Tokyo Fashion Week

Why Japanese fashion can't cut it abroad

Models wearing Mitsuru Nishizaki’s preppy, grungy, sporty creations during Tokyo Fashion Week.
Models wearing Mitsuru Nishizaki’s preppy, grungy, sporty creations during Tokyo Fashion Week.PHOTOS: EUROPEAN PRESSPHOTO AGENCY

The casual and conservative designs do not cater to Western tastes and its bi-annual style fest comes after other fashion weeks

TOKYO • He has been hailed a "fresh new voice" by Vogue, won admiration from Giorgio Armani and bagged an award: Mitsuru Nishizaki is hot fashion talent in Japan. But that does not guarantee international stardom.

Loud applause and uncharacteristic cheers erupted from the usually restrained Japanese fashion crowd at the 38-year-old's packed autumn/winter 2017 show for the brand Ujoh at Tokyo Fashion Week.

The models strode out to upbeat techno tempo, tearing up a multi-lane catwalk in a high-energy show starring preppy, grungy, sporty tailoring that would not look out of place in New York.

The clothes were eminently wearable: bright high-necked ribbed sweaters slashed at the side, a deconstructed pale pink trench coat, and crisp shirts that button front and back to be styled as the wearer desires.

The shoes were trainers-meetloafers - black with white soles and yellow serrated grips, which he called shark soles, worn with gypsystyle skirts, pinstriped suits or slouchy velvet track bottoms.

Nishizaki set up Ujoh in 2009 after seven years as a Yohji Yamamoto pattern cutter. He won a design award sponsored by DHL in 2015 and staged a show in Milan last year.

Armani provided the venue, though Nishizaki did not meet the Italian designer in person. Vogue wrote afterwards, "this is how cool girls dress now" and predicted a bright future for him.

But what does it take to make it outside Japan? To follow in the footsteps of Issey Miyake, Yamamoto - Nishizaki's former boss - and Rei Kawakubo, 20th-century masters who have flown the nest to take their place among the greats in the fashion pantheon of France?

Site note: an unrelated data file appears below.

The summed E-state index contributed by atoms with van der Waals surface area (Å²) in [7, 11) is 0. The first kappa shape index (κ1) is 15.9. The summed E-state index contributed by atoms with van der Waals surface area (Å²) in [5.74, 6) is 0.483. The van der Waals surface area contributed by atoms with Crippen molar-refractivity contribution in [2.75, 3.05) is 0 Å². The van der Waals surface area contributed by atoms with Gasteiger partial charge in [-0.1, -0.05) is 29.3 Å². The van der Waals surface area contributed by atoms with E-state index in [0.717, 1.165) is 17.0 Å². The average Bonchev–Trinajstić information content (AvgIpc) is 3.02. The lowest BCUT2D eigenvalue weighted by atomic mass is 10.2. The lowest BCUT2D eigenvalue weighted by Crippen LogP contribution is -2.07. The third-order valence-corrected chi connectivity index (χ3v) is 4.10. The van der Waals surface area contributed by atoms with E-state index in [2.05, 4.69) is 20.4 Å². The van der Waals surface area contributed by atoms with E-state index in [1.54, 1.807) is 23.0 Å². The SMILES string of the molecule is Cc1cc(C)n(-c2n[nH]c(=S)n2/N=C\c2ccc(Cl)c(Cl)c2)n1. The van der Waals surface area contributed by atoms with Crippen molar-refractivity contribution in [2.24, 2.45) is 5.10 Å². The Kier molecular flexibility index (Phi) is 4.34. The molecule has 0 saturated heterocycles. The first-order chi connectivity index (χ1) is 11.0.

What are the hurdles that need to be overcome in a country where the fashion industry is embedded in exacting standards of tailoring, where creativity at times can take a back seat to doing it the right way?

Ujoh is already stocked in more than a dozen foreign cities such as Barcelona, New York and Seoul. Still, Nishizaki's chief ambition is to expand further abroad.

But taking success to the next level is a tough road.

In an interview at his showroom in Omotesando, a chic neighbourhood heaving with high-fashion boutiques, he was polite and earnest, but also shy and nervous behind the wide brim of a black floppy hat.

He appears reluctant to present a compelling personal narrative in the rags-to-riches or fashionruled-my-childhood style that has helped many celebrated American designers market pret-a-porter to a mass audience.

When it comes to his collections, he says he works in the style to which he became accustomed at Yamamoto: having an open mind and designing freely without preselecting a particular inspiration.

"It is a difficult question to answer and I wish you could give me some ideas," Nishizaki ventured when asked if he thought it was harder to break through as a designer from Japan than from Europe or the United States.

But he does admit that the Japanese calendar is stacked against quick success on the international circuit.

Tokyo's bi-annual style fest in March and October comes several weeks after the main fashion merry-go-round in New York, London, Milan and Paris comes to an end.

By then most international editors and buyers are too exhausted and saturated to board a long-haul flight to Tokyo.

"What I really should do now is rearrange my brand schedule for press and sales not only in Japan, but overseas," Nishizaki said.

Misha Janette, a Tokyo-based stylist, creative director and blogger who has lived in Japan since 2004, said a major challenge for many Japanese designers trying to cut it in the West is different tastes.

She summed up the Japanese market as conservative and casual, rather than expensive and high fashion, warning that simple clothes were "not going to sell" in Paris.

"I think the most important thing is to have a balance of show pieces, interesting things that show their viewpoint with simple, off the rack to satisfy both. That's hard," she said.

"Most Japanese brands don't have the investment, it's just girls and boys doing it alone out of their garage. Instead of having this balance of show pieces and wearable pieces, it becomes either or."


A version of this article appeared in the print edition of The Straits Times on March 27, 2017, with the headline 'Why Japanese fashion can't cut it abroad'. Print Edition | Subscribe